Is American “exceptionalism,” then, derived from its globalist foreign policy? Not according to Richard Gamble: In a 2012 article for this magazine, he argued that America has been driven by “old” and “new” American exceptionalisms. Gamble cites an 1899 speech by Yale sociologist William Graham Sumner, written at a time when America’s imperialist bent was beginning to take hold:
When Sumner came to the question of what set America apart from other nations, he debunked the most popular and superficial conception of exceptionalism and looked at history to ground America’s identity in something more substantial. Sumner first noted the irony that by claiming it had a unique civilizing mission to perform, America sounded just like every other major power at the end of the 19th century. “There is not a civilized nation which does not talk about its civilizing mission just as grandly as we do,” he remarked. The English, French, Germans, Russians, Ottoman Turks, and Spanish said the same.
It was not America’s “divine mission,” writes Gamble, that once set it apart. The old idea of exceptionalism was “more about what America doesn’t do than what it does, more about national self-restraint than national self-assertion.”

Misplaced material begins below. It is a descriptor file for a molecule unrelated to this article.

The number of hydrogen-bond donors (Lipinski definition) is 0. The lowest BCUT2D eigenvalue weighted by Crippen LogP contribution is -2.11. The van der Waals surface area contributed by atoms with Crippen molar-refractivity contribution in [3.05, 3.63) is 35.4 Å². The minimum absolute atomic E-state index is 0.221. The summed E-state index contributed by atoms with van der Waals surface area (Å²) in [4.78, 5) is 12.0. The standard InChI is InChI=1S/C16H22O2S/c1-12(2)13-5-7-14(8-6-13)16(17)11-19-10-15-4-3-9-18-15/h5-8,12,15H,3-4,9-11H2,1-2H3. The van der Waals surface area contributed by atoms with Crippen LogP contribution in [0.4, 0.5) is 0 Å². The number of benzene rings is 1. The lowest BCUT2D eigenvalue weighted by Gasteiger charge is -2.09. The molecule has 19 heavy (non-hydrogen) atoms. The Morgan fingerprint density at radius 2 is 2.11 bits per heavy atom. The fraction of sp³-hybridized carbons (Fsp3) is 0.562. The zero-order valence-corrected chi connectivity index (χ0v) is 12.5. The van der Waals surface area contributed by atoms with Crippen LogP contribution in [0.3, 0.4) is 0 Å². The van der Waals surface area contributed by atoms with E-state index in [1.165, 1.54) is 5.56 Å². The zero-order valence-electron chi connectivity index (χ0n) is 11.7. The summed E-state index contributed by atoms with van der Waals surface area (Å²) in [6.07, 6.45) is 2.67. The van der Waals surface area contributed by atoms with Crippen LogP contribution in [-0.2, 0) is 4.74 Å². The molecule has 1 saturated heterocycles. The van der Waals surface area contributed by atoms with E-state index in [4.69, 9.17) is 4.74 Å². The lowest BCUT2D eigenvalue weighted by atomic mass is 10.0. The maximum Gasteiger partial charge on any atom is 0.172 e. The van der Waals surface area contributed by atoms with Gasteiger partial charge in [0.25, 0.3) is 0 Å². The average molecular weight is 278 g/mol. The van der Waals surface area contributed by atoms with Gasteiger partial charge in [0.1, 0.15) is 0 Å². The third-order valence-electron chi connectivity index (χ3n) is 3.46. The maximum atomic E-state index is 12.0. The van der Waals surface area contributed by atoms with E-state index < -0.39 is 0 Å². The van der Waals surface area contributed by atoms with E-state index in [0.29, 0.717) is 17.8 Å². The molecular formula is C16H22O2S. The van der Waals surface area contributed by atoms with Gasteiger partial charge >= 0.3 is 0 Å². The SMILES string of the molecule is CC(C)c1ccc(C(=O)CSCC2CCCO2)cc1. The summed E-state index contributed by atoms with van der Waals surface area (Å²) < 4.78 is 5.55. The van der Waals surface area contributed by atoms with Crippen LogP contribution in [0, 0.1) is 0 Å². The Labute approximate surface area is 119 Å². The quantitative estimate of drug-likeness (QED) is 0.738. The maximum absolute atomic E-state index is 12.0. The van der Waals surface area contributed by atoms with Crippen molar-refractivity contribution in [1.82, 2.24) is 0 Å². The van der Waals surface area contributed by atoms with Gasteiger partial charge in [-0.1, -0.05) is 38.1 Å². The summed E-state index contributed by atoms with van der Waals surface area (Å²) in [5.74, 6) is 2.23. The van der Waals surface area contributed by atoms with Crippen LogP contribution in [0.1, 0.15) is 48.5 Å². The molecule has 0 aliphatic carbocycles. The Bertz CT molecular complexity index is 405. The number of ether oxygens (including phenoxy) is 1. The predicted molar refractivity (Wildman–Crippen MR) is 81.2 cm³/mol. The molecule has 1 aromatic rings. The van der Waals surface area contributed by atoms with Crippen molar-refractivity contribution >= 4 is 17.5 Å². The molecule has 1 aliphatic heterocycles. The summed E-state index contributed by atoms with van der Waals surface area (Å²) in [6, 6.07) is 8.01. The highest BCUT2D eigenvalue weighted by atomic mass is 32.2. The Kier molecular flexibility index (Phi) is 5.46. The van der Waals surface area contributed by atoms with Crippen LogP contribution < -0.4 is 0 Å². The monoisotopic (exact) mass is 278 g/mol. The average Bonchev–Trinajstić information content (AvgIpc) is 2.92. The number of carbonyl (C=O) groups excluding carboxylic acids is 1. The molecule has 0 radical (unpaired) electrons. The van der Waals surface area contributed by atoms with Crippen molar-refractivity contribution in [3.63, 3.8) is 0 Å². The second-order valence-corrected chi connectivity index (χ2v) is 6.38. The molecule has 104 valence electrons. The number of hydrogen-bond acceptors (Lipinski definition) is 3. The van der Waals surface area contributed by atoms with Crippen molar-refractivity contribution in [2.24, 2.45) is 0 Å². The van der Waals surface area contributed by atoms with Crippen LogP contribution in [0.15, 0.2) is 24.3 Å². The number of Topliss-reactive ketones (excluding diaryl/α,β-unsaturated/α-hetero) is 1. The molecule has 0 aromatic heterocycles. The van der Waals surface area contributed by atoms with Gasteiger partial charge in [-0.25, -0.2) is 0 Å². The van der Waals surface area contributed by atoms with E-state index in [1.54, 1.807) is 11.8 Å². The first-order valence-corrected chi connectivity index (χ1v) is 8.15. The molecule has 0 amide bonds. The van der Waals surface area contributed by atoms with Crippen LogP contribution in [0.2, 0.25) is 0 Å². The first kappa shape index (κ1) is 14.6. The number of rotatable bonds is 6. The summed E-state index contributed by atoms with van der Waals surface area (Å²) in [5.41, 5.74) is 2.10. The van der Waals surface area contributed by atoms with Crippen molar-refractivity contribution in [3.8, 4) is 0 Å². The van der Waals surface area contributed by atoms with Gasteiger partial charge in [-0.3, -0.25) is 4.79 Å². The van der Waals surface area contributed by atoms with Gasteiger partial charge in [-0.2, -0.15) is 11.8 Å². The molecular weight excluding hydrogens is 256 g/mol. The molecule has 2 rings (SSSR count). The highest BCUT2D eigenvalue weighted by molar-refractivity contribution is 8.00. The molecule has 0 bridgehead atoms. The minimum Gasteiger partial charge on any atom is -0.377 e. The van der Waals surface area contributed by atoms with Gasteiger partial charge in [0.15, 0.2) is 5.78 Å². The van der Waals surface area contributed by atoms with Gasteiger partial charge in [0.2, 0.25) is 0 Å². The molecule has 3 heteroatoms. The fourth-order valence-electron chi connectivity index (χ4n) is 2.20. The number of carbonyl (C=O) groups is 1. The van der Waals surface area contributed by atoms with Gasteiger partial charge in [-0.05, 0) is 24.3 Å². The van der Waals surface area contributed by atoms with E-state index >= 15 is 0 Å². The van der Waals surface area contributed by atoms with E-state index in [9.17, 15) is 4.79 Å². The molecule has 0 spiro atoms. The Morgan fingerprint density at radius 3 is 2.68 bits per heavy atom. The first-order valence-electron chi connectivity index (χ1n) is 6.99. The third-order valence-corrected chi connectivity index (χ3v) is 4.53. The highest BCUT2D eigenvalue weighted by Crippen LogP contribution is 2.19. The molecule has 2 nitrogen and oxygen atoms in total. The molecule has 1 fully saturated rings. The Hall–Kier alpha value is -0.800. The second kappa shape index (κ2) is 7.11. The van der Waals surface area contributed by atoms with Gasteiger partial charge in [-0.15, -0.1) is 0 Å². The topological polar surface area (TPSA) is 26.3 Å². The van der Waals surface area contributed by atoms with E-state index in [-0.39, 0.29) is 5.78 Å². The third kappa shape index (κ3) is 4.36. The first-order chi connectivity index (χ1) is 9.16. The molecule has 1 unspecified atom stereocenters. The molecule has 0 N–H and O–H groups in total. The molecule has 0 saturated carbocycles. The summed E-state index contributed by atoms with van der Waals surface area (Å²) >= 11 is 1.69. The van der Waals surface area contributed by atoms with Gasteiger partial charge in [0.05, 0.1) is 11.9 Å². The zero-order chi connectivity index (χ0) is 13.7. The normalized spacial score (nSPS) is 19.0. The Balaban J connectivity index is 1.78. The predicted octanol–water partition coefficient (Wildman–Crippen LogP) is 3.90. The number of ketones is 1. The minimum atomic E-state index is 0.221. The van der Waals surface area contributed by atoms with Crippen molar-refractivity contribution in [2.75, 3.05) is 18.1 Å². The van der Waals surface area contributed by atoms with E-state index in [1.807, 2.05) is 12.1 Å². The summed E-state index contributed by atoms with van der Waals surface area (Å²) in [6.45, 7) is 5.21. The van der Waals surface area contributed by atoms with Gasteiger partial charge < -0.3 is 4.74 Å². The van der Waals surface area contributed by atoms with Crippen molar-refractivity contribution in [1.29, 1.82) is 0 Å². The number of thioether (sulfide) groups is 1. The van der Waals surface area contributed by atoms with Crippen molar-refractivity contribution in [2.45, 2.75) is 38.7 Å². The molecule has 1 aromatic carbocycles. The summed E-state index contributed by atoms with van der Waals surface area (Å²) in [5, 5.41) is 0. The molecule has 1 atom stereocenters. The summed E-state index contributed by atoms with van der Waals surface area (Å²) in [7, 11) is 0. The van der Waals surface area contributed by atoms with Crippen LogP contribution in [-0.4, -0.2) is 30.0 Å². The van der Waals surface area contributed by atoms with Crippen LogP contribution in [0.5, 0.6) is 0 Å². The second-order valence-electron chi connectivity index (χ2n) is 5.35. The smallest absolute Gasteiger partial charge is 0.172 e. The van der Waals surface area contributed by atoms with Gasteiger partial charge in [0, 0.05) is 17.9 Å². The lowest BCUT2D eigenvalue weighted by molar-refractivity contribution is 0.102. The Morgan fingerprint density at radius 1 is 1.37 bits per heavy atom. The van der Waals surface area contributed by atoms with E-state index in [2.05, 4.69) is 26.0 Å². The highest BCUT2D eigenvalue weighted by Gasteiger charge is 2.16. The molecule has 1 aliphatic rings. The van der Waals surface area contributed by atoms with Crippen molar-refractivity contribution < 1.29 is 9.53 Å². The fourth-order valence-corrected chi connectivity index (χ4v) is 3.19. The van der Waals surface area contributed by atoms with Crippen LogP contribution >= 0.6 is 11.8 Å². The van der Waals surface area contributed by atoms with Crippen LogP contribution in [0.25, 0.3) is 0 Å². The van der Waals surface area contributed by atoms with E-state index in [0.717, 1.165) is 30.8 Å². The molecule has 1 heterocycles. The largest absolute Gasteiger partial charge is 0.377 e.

Indeed, one could not help comparing the defensive Putin backlash to George Washington’s famous 1796 farewell address:
Against the insidious wiles of foreign influence (I conjure you to believe me, fellow-citizens) the jealousy of a free people ought to be constantly awake, since history and experience prove that foreign influence is one of the most baneful foes of republican government. But that jealousy to be useful must be impartial; else it becomes the instrument of the very influence to be avoided, instead of a defense against it … The great rule of conduct for us in regard to foreign nations is in extending our commercial relations, to have with them as little political connection as possible. So far as we have already formed engagements, let them be fulfilled with perfect good faith. Here let us stop. Europe has a set of primary interests which to us have none; or a very remote relation. Hence she must be engaged in frequent controversies, the causes of which are essentially foreign to our concerns. Hence, therefore, it must be unwise in us to implicate ourselves by artificial ties in the ordinary vicissitudes of her politics, or the ordinary combinations and collisions of her friendships or enmities.